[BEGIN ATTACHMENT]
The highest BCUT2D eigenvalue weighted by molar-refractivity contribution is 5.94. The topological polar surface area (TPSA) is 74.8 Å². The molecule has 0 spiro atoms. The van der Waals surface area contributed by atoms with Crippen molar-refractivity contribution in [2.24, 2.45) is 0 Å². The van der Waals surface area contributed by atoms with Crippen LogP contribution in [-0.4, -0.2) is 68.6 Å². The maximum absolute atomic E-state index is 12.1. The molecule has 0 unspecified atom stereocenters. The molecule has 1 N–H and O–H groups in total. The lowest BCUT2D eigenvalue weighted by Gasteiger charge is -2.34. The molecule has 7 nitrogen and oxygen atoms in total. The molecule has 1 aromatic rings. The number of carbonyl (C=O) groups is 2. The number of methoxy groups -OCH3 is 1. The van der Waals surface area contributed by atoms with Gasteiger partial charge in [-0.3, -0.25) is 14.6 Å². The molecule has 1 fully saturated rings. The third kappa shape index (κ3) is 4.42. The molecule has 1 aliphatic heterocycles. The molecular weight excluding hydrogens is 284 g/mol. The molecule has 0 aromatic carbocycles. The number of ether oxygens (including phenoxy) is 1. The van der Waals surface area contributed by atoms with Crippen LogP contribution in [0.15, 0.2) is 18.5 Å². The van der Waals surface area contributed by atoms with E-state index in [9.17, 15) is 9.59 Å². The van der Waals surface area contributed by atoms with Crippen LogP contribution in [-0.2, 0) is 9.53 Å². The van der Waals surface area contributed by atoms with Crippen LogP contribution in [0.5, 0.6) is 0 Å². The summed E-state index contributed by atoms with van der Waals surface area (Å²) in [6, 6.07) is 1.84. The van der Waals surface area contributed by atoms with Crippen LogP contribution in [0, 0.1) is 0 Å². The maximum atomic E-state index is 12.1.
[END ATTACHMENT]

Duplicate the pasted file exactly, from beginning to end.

The highest BCUT2D eigenvalue weighted by molar-refractivity contribution is 5.94. The topological polar surface area (TPSA) is 74.8 Å². The molecule has 0 spiro atoms. The van der Waals surface area contributed by atoms with Crippen molar-refractivity contribution in [2.24, 2.45) is 0 Å². The van der Waals surface area contributed by atoms with Crippen LogP contribution in [-0.4, -0.2) is 68.6 Å². The maximum absolute atomic E-state index is 12.1. The molecule has 0 unspecified atom stereocenters. The molecule has 1 N–H and O–H groups in total. The lowest BCUT2D eigenvalue weighted by Gasteiger charge is -2.34. The molecule has 7 nitrogen and oxygen atoms in total. The molecule has 1 aromatic rings. The number of carbonyl (C=O) groups is 2. The number of methoxy groups -OCH3 is 1. The van der Waals surface area contributed by atoms with Gasteiger partial charge in [-0.3, -0.25) is 14.6 Å². The molecule has 1 fully saturated rings. The third kappa shape index (κ3) is 4.42. The molecule has 1 aliphatic heterocycles. The molecular weight excluding hydrogens is 284 g/mol. The molecule has 0 aromatic carbocycles. The number of ether oxygens (including phenoxy) is 1. The van der Waals surface area contributed by atoms with Crippen LogP contribution in [0.15, 0.2) is 18.5 Å². The van der Waals surface area contributed by atoms with E-state index in [9.17, 15) is 9.59 Å². The van der Waals surface area contributed by atoms with Crippen LogP contribution in [-0.2, 0) is 9.53 Å². The van der Waals surface area contributed by atoms with Crippen LogP contribution in [0.5, 0.6) is 0 Å². The summed E-state index contributed by atoms with van der Waals surface area (Å²) in [6, 6.07) is 1.84. The van der Waals surface area contributed by atoms with Crippen LogP contribution in [0, 0.1) is 0 Å². The maximum atomic E-state index is 12.1.